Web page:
Kering enables biotech startup Sqim (Mogu) to raise 11 billion euros

Kering Ventures, a venture capital firm linked to the luxury goods group Kering, has contributed to the €11 million Series A funding of Sqim (Mogu), which specializes in the manufacture of eco-responsible products based on mycelium (mushroom root) as an alternative to leather. This sum will enable the company to launch a pilot production plant, as well as strengthen its teams and research.


Italian startup Mogu has just raised 11 million euros (nearly $12 million) in Series A funding, according to a press release issued on January 9 by Kering, a fervent supporter of the startup through its venture capital company Kering Ventures.


The supported company specializes in the manufacture of eco-responsible products using mycelium (mushroom root).


The money raised will enable the startup to open a pilot production plant. It will also be used to increase the size of its workforce and step up its R&D efforts.


An investment in the Group’s sustainability


Mogu Srl is an innovative materials company that transforms low-value materials and agro-industrial residues into functional products with high added value.


Mogu Srl, hitherto known as Sqim, will take the opportunity to change its name “in the weeks following completion of this financing round”.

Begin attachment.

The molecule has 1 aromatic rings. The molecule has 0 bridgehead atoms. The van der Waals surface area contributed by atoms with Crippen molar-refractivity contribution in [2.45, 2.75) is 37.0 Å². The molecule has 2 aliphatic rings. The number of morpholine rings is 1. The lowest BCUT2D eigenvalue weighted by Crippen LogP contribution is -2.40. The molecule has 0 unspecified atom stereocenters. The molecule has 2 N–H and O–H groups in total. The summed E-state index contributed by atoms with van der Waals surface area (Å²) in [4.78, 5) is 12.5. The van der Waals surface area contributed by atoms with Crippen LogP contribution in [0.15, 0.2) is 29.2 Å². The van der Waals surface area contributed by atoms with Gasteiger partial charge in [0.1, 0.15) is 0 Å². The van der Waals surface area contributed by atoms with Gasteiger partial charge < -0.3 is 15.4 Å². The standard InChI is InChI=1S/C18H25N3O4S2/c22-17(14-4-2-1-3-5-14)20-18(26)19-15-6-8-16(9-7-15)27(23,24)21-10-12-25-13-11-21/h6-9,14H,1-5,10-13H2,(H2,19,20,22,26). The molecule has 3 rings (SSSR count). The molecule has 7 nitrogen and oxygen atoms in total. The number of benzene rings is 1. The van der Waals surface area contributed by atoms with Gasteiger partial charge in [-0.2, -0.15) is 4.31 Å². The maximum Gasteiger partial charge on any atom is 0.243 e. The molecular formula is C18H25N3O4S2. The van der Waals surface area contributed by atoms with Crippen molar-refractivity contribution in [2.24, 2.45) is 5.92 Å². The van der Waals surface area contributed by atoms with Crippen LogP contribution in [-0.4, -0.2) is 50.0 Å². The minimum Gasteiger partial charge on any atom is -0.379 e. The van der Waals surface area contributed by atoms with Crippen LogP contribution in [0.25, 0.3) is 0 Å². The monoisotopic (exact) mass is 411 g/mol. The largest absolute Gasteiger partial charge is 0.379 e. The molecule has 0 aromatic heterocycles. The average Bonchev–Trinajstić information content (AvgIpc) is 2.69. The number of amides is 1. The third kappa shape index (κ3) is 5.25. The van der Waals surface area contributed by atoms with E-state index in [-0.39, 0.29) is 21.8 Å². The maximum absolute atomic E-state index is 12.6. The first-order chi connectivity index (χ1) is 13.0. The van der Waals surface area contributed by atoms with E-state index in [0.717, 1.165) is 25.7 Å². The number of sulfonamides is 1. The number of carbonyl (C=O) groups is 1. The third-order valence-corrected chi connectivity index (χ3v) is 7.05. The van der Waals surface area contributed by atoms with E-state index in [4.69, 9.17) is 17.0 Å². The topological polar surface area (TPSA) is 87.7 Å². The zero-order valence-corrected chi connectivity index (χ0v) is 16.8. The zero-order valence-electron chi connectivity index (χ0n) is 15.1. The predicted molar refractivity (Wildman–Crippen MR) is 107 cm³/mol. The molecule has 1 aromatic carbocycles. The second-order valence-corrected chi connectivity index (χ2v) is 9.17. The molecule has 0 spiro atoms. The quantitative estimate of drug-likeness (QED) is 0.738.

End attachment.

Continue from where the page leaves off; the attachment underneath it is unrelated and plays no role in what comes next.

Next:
Sqim has developed an exclusive fermentation process capable of growing raw mycelium. This mycelium comes from the vegetative part of the mushroom, made up of filaments – hyphae – that enable it to grow.

The future Mogu Srl will bring together two brands with distinct positioning: Mogu will target the interior design and architecture sector, while Ephea will focus on the fashion and automotive worlds.


“This successful fundraising is a validation of the potential of our revolutionary technologies, materials and next-generation products,” emphasizes Maurizio Montalti, Sqim’s mycelium manager and co-founder.


The financing round was led by CDP Venture Capital and co-led by ECBF‘s VC, with the participation of Kering Ventures – the financial arm of the eponymous luxury group known for taking minority stakes in innovative solutions – and current shareholder Progress Tech Transfer.


Growing demand from the luxury goods industry for alternatives to leather


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Featured Photo:  © Mogu/Sqim (Mogu Srl)

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Victor Gosselin
Victor Gosselin is a journalist specializing in luxury, HR, tech, retail, and editorial consulting. A graduate of EIML Paris, he has been working in the luxury industry for 9 years. Fond of fashion, Asia, history, and long format, this ex-Welcome To The Jungle and Time To Disrupt likes to analyze the news from a sociological and cultural angle.

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